“I’m the Leader!”

As I climbed the stairs this morning to wake up the girls, I started calling out to them before entering their rooms, hoping to get a head start to rouse them on a Friday morning after a busy week. We are usually dragging on Friday, but I was quickly surprised when Whitley rolled over and proclaimed, “I am the leader today.” The kid who has a hard time remembering what she was told to do or not to do five minutes ago easily remembered overnight that she was the leader at preschool today. That means that she was at the first of the line, got to hold the flag during the pledge, got to pick out the song of the day, and lots of other things that are attractive to a four-year-old.

There are days when I wake up and my proclamation of “I am the leader today” is said with more dread than excitement. Many tasks of leadership are not pleasant or just become burdensome with their repetition.

Our society today is facing a leadership crisis. We have a President that plays golf and ignores the needs of the nation and the world. Businesses are failing due to failure on the part of their executives. Families are falling apart due to the lack of interest in parents in fulfilling their roles; of course, some families appear to have it all together but due to the parents failure to be involved in the spiritual development of their children, they will face struggles down the road. Most churches have plateaued or declined due to a leadership issue.

Every organization has people in leadership, but the problem is that the leaders do not lead. People have been placed in leadership by default or because they met hierarchical demands but they lack the primary criteria of leadership: influence. True leaders are leaders because they can actually lead people.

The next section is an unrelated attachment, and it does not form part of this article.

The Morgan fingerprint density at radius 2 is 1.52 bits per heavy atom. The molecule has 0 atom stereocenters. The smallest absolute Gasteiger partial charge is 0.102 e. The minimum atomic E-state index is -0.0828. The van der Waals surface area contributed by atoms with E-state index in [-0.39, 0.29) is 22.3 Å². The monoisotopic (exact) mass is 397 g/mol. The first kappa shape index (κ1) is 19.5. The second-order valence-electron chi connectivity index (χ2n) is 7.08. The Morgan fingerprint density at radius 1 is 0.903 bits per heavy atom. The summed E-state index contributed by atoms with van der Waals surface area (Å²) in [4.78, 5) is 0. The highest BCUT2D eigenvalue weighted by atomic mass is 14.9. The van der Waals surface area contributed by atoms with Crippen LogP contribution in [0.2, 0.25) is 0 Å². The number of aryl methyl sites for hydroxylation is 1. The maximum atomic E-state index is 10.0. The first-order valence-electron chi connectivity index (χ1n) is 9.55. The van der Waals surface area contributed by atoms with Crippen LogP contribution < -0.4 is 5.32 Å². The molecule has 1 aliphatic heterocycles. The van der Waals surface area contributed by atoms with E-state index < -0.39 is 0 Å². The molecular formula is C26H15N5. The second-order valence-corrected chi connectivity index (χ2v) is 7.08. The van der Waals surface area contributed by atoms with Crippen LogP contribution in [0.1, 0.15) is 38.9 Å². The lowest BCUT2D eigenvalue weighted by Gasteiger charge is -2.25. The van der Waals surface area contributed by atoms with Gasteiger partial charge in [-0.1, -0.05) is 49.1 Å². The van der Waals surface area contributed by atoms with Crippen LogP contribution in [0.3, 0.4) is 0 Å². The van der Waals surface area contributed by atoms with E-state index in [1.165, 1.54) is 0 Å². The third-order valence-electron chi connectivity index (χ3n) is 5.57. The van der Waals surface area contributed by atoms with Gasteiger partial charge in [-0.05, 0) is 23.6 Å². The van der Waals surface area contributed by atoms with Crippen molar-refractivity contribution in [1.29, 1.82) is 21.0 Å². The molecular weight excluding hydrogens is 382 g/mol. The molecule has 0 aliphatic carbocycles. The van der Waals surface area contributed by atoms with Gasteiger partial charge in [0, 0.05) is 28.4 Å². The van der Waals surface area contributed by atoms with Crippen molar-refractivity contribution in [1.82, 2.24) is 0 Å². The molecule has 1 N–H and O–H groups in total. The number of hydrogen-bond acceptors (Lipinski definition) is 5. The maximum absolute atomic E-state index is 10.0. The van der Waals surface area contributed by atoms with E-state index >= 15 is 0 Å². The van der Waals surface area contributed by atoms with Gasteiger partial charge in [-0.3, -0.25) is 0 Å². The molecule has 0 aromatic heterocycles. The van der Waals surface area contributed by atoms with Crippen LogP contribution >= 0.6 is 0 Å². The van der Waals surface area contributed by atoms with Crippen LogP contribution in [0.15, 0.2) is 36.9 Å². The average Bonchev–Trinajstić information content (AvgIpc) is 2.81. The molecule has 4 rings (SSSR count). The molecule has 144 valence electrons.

I have recently experienced and had conversations with other pastors who have also experienced people who have no influence desiring leadership capacities. The church I grew up in would have placed these people in any position they wanted and celebrated the fact that someone wanted to “serve” in the capacities. I think we have matured, though, to understand that without influence, a person cannot lead.

I believe that all people have influence, if in no other place than at home, where leadership is needed the most. The problem comes when our actions destroy our influence. The husband that does not love his wife as Christ loved the church loses his influence at home and will not lead. The parents whose lives on Sunday do not match the rest the week lose influence and will not lead his children. The pastor who sees himself as superior to his church members and is not involved in their lives loses the influence that comes with the position and cannot lead his church. The business executive that places impossible demands on his employees, loses influence and leadership. The church member that always grumbles and causes disunity within the church has not influence, nor leadership, in the church. I could go on and on.

The need for leadership in our world will only be filled if we use our influence under the direction of the Holy Spirit, realizing that we cannot separate leadership from our daily lives. Leadership is not what we do, it is who we are.

To follow the example of Jesus, leadership is modeled through service. Leadership is not about a position, it is about using our influence to serve.

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